Featuring Michael Kenna’s haunting photographs of Huangshan, a mountain range in the east of China, this book presents over forty poems from the eighth century Tang Dynasty, an era regarded as the Golden Age of Chinese poetry. The mountain range has inspired artists and poets throughout Chinese history.
Translated by Stanton Hager, the poems in this book describe life in the mountains – traveling on mountain roads, the changing of the seasons, and the natural environment. Kenna’s evocative black and white photographs capture the elusive beauty of both the mountains and these poems. The text includes an introduction by John Wood and an afterword by the translator.
Kenna’s twelve platinum prints are tipped in the bound book hors texte. An additional platinum print is tipped onto a loose sheet of paper housed in a paper portfolio that is blind embossed. The platinum prints were printed by John Marcy, and each of the prints is signed by Kenna. The book and the portfolio are housed in a decorative silk-covered clamshell box with the artist’s name and the book’s title stamped in black on the spine.
This copy is number 18 out of 60 numbered copies and 15 lettered copies hors commerce. It is signed by Stanton Hager, John Wood, Michael Kenna, and publisher Steven Albahari.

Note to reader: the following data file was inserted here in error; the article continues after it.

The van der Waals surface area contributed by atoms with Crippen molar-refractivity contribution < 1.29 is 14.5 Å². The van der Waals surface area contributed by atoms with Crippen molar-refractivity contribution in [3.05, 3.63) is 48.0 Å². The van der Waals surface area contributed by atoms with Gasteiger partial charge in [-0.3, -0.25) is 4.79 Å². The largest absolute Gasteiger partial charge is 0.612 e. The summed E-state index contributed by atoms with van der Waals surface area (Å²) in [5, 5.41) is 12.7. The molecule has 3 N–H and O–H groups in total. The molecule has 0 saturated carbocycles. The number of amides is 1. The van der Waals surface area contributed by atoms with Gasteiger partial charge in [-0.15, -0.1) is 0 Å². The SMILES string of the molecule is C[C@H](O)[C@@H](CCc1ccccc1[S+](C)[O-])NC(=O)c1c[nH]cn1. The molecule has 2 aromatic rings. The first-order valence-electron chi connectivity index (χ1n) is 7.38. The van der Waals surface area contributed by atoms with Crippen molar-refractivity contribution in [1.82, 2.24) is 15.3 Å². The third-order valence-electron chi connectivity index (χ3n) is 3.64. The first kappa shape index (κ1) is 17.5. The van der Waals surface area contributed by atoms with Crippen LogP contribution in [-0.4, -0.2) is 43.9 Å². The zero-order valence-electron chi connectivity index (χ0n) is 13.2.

Mont-Saint-Michel is a French islet on which stands an immense Benedictine abbey built, slowly, between the 11th and 16th centuries. This book portrays the Gothic beauty of Mont-Saint-Michel through Michael Kenna’s ethereal contemporary photography and Henry Adams’ stately turn-of-the-last-century prose. Adams, an historian and writer, originally printed Mont-Saint-Michel and Chartres privately in 1904 and it was first published commercially in 1913. His essay discusses how cathedrals and abbeys such as Mont-Saint-Michel reflect the Medieval worldview. An abridged version is reprinted here.
Fourteen photographic platinum prints of Kenna’s work are tipped in to the book hors texte with an additional platinum print loose in a paper portfolio printed with the title and the artist’s name. The prints were made by John Marcy and are all signed by Michael Kenna. The book features an introduction by John Wood and a critical essay by Lance Speer.